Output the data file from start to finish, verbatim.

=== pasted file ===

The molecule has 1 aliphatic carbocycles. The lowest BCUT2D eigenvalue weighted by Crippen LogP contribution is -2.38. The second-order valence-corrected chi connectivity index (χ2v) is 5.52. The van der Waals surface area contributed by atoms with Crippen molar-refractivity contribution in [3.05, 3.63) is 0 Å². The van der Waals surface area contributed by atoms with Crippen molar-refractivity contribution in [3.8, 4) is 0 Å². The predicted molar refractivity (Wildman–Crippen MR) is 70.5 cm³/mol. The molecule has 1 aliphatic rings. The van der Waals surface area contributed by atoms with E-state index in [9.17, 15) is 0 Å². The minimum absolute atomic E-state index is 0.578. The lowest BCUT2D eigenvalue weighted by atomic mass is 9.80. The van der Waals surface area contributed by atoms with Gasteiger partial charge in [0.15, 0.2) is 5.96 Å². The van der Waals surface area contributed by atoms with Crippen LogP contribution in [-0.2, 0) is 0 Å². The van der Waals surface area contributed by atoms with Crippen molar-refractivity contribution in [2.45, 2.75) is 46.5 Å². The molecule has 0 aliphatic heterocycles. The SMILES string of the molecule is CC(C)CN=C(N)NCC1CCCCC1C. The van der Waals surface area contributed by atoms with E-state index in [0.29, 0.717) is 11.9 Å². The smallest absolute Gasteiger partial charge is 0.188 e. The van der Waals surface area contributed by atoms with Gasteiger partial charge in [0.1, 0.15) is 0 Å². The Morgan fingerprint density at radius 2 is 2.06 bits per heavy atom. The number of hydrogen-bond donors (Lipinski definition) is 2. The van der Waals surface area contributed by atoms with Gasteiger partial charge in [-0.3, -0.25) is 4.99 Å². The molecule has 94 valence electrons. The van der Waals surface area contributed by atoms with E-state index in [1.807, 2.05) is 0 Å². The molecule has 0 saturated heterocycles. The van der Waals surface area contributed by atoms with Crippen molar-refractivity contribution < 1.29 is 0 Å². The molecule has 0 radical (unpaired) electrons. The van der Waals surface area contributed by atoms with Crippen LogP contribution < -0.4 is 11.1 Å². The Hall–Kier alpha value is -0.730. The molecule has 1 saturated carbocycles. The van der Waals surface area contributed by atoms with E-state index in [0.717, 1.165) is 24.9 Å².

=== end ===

The molecule has 1 aliphatic carbocycles. The lowest BCUT2D eigenvalue weighted by Crippen LogP contribution is -2.38. The second-order valence-corrected chi connectivity index (χ2v) is 5.52. The van der Waals surface area contributed by atoms with Crippen molar-refractivity contribution in [3.05, 3.63) is 0 Å². The van der Waals surface area contributed by atoms with Crippen molar-refractivity contribution in [3.8, 4) is 0 Å². The predicted molar refractivity (Wildman–Crippen MR) is 70.5 cm³/mol. The molecule has 1 aliphatic rings. The van der Waals surface area contributed by atoms with E-state index in [9.17, 15) is 0 Å². The minimum absolute atomic E-state index is 0.578. The lowest BCUT2D eigenvalue weighted by atomic mass is 9.80. The van der Waals surface area contributed by atoms with Gasteiger partial charge in [0.15, 0.2) is 5.96 Å². The van der Waals surface area contributed by atoms with Crippen LogP contribution in [-0.2, 0) is 0 Å². The van der Waals surface area contributed by atoms with Crippen molar-refractivity contribution in [2.45, 2.75) is 46.5 Å². The molecule has 0 aliphatic heterocycles. The SMILES string of the molecule is CC(C)CN=C(N)NCC1CCCCC1C. The van der Waals surface area contributed by atoms with E-state index in [0.29, 0.717) is 11.9 Å². The smallest absolute Gasteiger partial charge is 0.188 e. The van der Waals surface area contributed by atoms with Gasteiger partial charge in [0.1, 0.15) is 0 Å². The Morgan fingerprint density at radius 2 is 2.06 bits per heavy atom. The number of hydrogen-bond donors (Lipinski definition) is 2. The van der Waals surface area contributed by atoms with Gasteiger partial charge in [-0.3, -0.25) is 4.99 Å². The molecule has 94 valence electrons. The van der Waals surface area contributed by atoms with E-state index in [1.807, 2.05) is 0 Å². The molecule has 0 saturated heterocycles. The van der Waals surface area contributed by atoms with Crippen molar-refractivity contribution < 1.29 is 0 Å². The molecule has 0 radical (unpaired) electrons. The van der Waals surface area contributed by atoms with Crippen LogP contribution < -0.4 is 11.1 Å². The Hall–Kier alpha value is -0.730. The molecule has 1 saturated carbocycles. The van der Waals surface area contributed by atoms with E-state index in [0.717, 1.165) is 24.9 Å².